2010 LibQUAL+ Summary Document

Mon hours: 7:30 am - 5:00 pm

2010 LibQUAL+ Summary Document

LibQUAL+ Days 2010 Survey Results – A first look.

LibQUAL+ Days 2010, which ran from February 22 thru March 8, 2010, succeeded wonderfully with campus participation far surpassing that of 2006.  The total number of surveys returned in 2010 exceeded what we saw in 2006: 1,972 vs. 405.  Total written comments received from participants this year exceeds 850!

In addition to assessing user expectation of library services, collections and facilities the Libraries’ primary goal this year was to see an increase in participation by campus undergraduates.  In 2006 we heard from less than 6% of enrolled undergrads. That participation level was bested in 2010 with an undergraduate response rate of approximately 12%.  Participation by graduate students and faculty also increased this year.

Increased participation was in part due to the Libraries marketing campaign and surely its choice to administer the Lite version of the survey.  This new survey instrument randomizes subsets of questions across the participating population so that each individual surveyed answered fewer questions and completed the survey in about half the time needed in 2006 while the Libraries received valuable data that can confidently be compared to that gathered four years earlier and to peers.

 

A First Glance at the Numbers:

Examining the mean data for each survey dimension (affect of service, information control and library as place) it was pleasing to see where the Western Libraries sits in comparison to others.  The overall level of user satisfaction at Western exceeds the overall mean for academic college and university libraries that completed the survey in 2009.  Our Adequacy Gap was 0.78 compared with last year’s participant mean of 0.50.  The larger the number the higher the level of user satisfaction

While it will take months to sift through the rich bank of user comments and thoroughly analyze all of the data LibQUAL+ provides a few things are apparent:

  • Undergraduates continue to place high value on the services, facilities and technology that the library provides to them and are reasonably satisfied as a group with the resources provided to them.
  • Graduate students continue to have high demands when it comes to availability of electronic and print journals to support their work and expect better access to those materials.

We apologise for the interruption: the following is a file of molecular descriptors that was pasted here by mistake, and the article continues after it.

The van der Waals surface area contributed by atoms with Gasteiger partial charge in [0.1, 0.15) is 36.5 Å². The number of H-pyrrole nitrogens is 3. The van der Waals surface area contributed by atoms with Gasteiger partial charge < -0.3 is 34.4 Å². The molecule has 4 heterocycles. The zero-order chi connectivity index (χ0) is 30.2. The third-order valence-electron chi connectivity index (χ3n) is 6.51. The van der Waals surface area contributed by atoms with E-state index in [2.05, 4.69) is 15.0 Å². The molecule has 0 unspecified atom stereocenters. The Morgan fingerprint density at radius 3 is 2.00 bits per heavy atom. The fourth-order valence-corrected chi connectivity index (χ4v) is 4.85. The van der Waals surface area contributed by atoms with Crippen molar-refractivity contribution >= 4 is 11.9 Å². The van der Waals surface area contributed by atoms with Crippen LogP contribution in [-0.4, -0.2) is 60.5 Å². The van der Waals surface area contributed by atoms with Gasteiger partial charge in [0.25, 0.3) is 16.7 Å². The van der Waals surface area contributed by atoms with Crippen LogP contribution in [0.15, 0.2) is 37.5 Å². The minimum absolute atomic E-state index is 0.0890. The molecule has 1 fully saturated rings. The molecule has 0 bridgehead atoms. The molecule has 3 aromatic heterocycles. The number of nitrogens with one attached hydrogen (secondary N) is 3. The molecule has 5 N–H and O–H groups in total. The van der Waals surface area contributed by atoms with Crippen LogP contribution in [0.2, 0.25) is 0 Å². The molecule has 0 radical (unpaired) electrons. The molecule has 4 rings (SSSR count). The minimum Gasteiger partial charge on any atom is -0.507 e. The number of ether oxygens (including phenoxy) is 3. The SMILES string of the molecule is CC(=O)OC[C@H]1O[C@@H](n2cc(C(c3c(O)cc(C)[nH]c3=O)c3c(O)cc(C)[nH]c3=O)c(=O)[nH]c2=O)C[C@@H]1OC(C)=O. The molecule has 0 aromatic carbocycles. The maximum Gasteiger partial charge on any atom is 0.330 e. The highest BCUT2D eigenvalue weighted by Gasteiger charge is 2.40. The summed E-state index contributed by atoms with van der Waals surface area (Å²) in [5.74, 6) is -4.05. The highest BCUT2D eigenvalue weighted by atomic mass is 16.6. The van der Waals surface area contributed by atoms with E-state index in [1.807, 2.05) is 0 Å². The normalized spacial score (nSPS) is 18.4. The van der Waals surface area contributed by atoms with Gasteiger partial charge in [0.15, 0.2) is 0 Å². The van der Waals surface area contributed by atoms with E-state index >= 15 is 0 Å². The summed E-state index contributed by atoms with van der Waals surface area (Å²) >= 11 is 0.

• Faculty also set the bar high when it comes to the resources that the library makes available toem both electronically and in print but have a significantly lower expectation when it comes to the library facility and technology.  Additionally, for this group, the perceived level of service from library overall has slipped.
  • All users had a very high level of expectation for a “library web site enabling me to locate information on my own.” Based on perceived level of service for this question the library has a ways to go in meeting user expectation.  The results for this question and others strongly suggest a user base that wants to work independently without being limited by a physical library.
  • Perhaps not surprisingly given the above bullet those accessing the library web page on a daily basis dropped from 23% in 2006 to 15%; while those using gateways such as Google or Yahoo daily continues to rise.

 

Survey Comments:

After a first read through of written comments a few themes are readily identifiable:

more

  • More journals – electronic access preferred
  • Longer hours – a particular concern of graduate students
  • More places to work quietly and in groups, and better furniture
  • Overall there is support for a library café as both a gathering place and study space but also many students and faculty are concerned about this
  • Comments from students expressing concern about the age of materials in the library collections stand in contrast to comments from faculty concerned about increased reliance on digital resources and collections weeding
  • Comments expressing an appreciation of the historic library building seem to be balanced by significant frustration that the unwieldy structure presents in finding print materials
  • High praise for the library staff and the efforts they make to serve student and faculty needs
  • And the survey itself… it’s a killer!

 

Moving Beyond the Survey:

A deeper analysis of what the survey data reveals is being undertaken and will be reported here at a future date.  Additionally, the Libraries is planning a LibQUAL+ Summit for early Fall Quarter 2010.  This event will bring together administrators, students and faculty to discuss the LibQUAL+ findings and also to engage these library users in a discussion about the very different expectations each has and how the Western Libraries might work to address them.

Finally, the 2010 LibQUAL+ Notebook, which is a vendor provided summary of the survey results, is now available, along with a summary of the 858 survey comments received.

Feel free to send questions or comments on to me if you have any questions.

Frank Haulgren
Assessment Coordinator
The Western Libraries